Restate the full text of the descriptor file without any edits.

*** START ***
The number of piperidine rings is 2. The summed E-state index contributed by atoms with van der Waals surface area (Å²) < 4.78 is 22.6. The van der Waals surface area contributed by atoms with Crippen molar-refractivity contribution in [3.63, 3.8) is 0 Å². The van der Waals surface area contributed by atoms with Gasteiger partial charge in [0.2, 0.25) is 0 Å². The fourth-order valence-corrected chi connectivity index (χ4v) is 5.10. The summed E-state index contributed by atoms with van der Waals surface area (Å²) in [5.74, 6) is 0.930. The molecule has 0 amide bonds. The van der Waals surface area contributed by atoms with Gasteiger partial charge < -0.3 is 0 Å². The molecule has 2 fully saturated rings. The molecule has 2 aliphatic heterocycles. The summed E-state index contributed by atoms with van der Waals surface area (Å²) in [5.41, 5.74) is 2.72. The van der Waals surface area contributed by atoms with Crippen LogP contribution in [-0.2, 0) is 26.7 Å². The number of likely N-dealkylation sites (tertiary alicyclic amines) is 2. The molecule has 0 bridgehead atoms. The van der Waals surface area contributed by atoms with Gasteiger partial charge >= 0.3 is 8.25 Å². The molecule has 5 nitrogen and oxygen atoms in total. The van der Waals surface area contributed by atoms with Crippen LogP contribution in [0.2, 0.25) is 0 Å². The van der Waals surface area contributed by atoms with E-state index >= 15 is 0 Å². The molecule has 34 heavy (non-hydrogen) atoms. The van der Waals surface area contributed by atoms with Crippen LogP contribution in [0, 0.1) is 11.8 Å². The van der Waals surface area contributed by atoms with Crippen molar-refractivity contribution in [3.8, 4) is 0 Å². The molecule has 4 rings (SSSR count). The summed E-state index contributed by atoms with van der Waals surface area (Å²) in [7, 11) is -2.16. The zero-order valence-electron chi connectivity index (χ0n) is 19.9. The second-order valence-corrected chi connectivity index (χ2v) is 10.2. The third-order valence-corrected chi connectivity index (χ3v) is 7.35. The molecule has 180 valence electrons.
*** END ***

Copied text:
The number of piperidine rings is 2. The summed E-state index contributed by atoms with van der Waals surface area (Å²) < 4.78 is 22.6. The van der Waals surface area contributed by atoms with Crippen molar-refractivity contribution in [3.63, 3.8) is 0 Å². The van der Waals surface area contributed by atoms with Gasteiger partial charge in [0.2, 0.25) is 0 Å². The fourth-order valence-corrected chi connectivity index (χ4v) is 5.10. The summed E-state index contributed by atoms with van der Waals surface area (Å²) in [5.74, 6) is 0.930. The molecule has 0 amide bonds. The van der Waals surface area contributed by atoms with Gasteiger partial charge < -0.3 is 0 Å². The molecule has 2 fully saturated rings. The molecule has 2 aliphatic heterocycles. The summed E-state index contributed by atoms with van der Waals surface area (Å²) in [5.41, 5.74) is 2.72. The van der Waals surface area contributed by atoms with Crippen LogP contribution in [-0.2, 0) is 26.7 Å². The number of likely N-dealkylation sites (tertiary alicyclic amines) is 2. The molecule has 0 bridgehead atoms. The van der Waals surface area contributed by atoms with Gasteiger partial charge >= 0.3 is 8.25 Å². The molecule has 5 nitrogen and oxygen atoms in total. The van der Waals surface area contributed by atoms with Crippen LogP contribution in [0.2, 0.25) is 0 Å². The van der Waals surface area contributed by atoms with E-state index >= 15 is 0 Å². The molecule has 34 heavy (non-hydrogen) atoms. The van der Waals surface area contributed by atoms with Crippen LogP contribution in [0, 0.1) is 11.8 Å². The van der Waals surface area contributed by atoms with Crippen molar-refractivity contribution in [3.8, 4) is 0 Å². The molecule has 4 rings (SSSR count). The summed E-state index contributed by atoms with van der Waals surface area (Å²) in [7, 11) is -2.16. The zero-order valence-electron chi connectivity index (χ0n) is 19.9. The second-order valence-corrected chi connectivity index (χ2v) is 10.2. The third-order valence-corrected chi connectivity index (χ3v) is 7.35. The molecule has 180 valence electrons.